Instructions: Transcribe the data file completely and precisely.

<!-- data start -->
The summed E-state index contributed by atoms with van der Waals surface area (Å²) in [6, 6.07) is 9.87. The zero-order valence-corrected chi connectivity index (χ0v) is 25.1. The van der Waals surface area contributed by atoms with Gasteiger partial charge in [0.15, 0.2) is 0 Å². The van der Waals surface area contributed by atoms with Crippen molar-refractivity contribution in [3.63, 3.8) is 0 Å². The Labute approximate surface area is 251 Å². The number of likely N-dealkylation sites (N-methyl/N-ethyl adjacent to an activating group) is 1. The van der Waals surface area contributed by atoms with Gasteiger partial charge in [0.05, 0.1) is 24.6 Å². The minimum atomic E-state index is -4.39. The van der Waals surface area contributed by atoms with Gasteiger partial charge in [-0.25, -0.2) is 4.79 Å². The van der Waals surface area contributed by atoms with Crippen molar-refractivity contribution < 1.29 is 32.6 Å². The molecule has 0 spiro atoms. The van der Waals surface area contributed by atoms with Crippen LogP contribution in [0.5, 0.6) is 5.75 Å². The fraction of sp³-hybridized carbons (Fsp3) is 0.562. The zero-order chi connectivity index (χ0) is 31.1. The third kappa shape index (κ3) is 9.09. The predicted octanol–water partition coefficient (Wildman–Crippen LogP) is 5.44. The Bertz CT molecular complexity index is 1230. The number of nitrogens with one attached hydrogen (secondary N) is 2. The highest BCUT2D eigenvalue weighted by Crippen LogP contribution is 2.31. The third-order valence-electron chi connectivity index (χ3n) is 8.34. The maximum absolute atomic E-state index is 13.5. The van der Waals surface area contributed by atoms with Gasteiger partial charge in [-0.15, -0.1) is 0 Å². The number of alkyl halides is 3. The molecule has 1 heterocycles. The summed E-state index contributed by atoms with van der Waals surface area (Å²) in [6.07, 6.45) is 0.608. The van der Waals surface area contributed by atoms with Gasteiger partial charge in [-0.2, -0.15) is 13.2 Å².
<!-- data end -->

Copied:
The summed E-state index contributed by atoms with van der Waals surface area (Å²) in [6, 6.07) is 9.87. The zero-order valence-corrected chi connectivity index (χ0v) is 25.1. The van der Waals surface area contributed by atoms with Gasteiger partial charge in [0.15, 0.2) is 0 Å². The van der Waals surface area contributed by atoms with Crippen molar-refractivity contribution in [3.63, 3.8) is 0 Å². The Labute approximate surface area is 251 Å². The number of likely N-dealkylation sites (N-methyl/N-ethyl adjacent to an activating group) is 1. The van der Waals surface area contributed by atoms with Gasteiger partial charge in [0.05, 0.1) is 24.6 Å². The minimum atomic E-state index is -4.39. The van der Waals surface area contributed by atoms with Gasteiger partial charge in [-0.25, -0.2) is 4.79 Å². The van der Waals surface area contributed by atoms with Crippen molar-refractivity contribution < 1.29 is 32.6 Å². The molecule has 0 spiro atoms. The van der Waals surface area contributed by atoms with Crippen LogP contribution in [0.5, 0.6) is 5.75 Å². The fraction of sp³-hybridized carbons (Fsp3) is 0.562. The zero-order chi connectivity index (χ0) is 31.1. The third kappa shape index (κ3) is 9.09. The predicted octanol–water partition coefficient (Wildman–Crippen LogP) is 5.44. The Bertz CT molecular complexity index is 1230. The number of nitrogens with one attached hydrogen (secondary N) is 2. The highest BCUT2D eigenvalue weighted by Crippen LogP contribution is 2.31. The third-order valence-electron chi connectivity index (χ3n) is 8.34. The maximum absolute atomic E-state index is 13.5. The van der Waals surface area contributed by atoms with Gasteiger partial charge in [-0.15, -0.1) is 0 Å². The number of alkyl halides is 3. The molecule has 1 heterocycles. The summed E-state index contributed by atoms with van der Waals surface area (Å²) in [6.07, 6.45) is 0.608. The van der Waals surface area contributed by atoms with Gasteiger partial charge in [-0.2, -0.15) is 13.2 Å².